In chapter 3 of Nan Quest, Nan fights the monstrous Padre while in a burning room. She knocks it into the fire... the only result of which is that now it's trying to kill her while on fire.
The second of the Banned University Of Lincoln Adverts
Have you ever been to a lecture?
Was that lecture on fire?
Transformers Animated has the Dinobots, who all wield weapons (a sword, a club, and a mace-and-chain) that are capable of bursting into flame. In the case of Grimlock, who wields the flaming sword, it's also a feature of his toy. When he's mad or excited, he shoots flames out of his collars, setting his own head on fire. As you may have gathered, Transformers loves this trope.
The Fallen is described as being perpetually on fire.
In his final fight with Shifu at the end of Kung Fu Panda, Tai Lung knocks over a torch and lights his hands on fire. There's a slo-mo shot of him flying through the air with his forepaws wreathed in blue flames. Awesome.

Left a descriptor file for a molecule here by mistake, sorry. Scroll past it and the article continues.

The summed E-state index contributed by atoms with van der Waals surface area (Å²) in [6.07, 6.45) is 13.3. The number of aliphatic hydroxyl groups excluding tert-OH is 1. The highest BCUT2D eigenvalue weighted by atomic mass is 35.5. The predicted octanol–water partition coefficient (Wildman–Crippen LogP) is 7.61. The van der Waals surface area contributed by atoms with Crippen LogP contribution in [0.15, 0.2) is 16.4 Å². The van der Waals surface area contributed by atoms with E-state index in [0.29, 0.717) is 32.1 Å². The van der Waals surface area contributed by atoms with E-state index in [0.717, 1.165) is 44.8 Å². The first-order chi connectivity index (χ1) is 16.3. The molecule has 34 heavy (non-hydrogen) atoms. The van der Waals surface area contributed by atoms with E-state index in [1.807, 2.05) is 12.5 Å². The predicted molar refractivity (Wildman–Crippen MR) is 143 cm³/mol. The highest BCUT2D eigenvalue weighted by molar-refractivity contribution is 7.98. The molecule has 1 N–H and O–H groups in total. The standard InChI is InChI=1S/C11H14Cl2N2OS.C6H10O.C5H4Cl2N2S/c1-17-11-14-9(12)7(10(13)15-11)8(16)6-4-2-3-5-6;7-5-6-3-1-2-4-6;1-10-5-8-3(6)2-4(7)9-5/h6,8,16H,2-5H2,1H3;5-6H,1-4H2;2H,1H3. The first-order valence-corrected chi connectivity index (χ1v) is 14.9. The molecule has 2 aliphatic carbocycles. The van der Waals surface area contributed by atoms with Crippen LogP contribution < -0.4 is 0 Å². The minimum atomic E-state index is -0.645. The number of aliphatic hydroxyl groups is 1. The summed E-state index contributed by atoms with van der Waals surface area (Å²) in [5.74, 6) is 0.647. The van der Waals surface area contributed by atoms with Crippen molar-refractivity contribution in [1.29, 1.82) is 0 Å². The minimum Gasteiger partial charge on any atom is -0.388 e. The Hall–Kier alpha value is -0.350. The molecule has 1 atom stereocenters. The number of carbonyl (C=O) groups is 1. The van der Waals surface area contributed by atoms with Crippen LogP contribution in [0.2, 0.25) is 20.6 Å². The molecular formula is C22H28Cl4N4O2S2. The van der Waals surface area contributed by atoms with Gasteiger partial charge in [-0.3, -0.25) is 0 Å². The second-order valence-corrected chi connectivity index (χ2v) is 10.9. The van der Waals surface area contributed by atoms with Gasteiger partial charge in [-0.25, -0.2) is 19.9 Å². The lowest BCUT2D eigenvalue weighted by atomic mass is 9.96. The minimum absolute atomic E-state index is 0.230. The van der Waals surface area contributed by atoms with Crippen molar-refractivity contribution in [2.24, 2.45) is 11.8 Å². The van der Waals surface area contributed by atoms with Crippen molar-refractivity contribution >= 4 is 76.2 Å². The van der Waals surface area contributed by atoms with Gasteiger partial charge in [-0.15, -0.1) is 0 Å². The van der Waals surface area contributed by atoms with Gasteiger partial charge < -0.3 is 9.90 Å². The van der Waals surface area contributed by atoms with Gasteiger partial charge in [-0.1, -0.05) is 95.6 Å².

Red Rackham in The Adventures of Tintin makes his entrance with his cape on fire, and he actually uses it as a weapon in his first battle with his adversary, Sir Francis Haddock.
One episode of Dexter's Laboratory has a scene where Dexter's hair is on fire, made all the more hilarious by him running around in a circle screaming "MY HAIR IS ON FIRE! MY HAIR IS ON FIRE! MY HAIR IS ON FIRE!"
Rule of Funny means that nearly every material in The Simpsons' universe is extremely flammable, and that this trope is often invoked.
In Homer's Triple Bypass, an impatient Homer rams a truck hauling Edger Allen Poe's birthplace off the road. In the DVD Commentary the episode's staff note that the house bursts into flames long before there's any reason for it to do so.
The notorious pirate Blackbeard tied slow match (the kind used in match-lock muskets) into his hair and beard before boarding a victimized ship or entering combat. He did it because it was as scary as hell.
Flaming pudding! Who cares what it tastes like, it's on fire!
Flaming Sambuca, the instigator for many a sloppy night.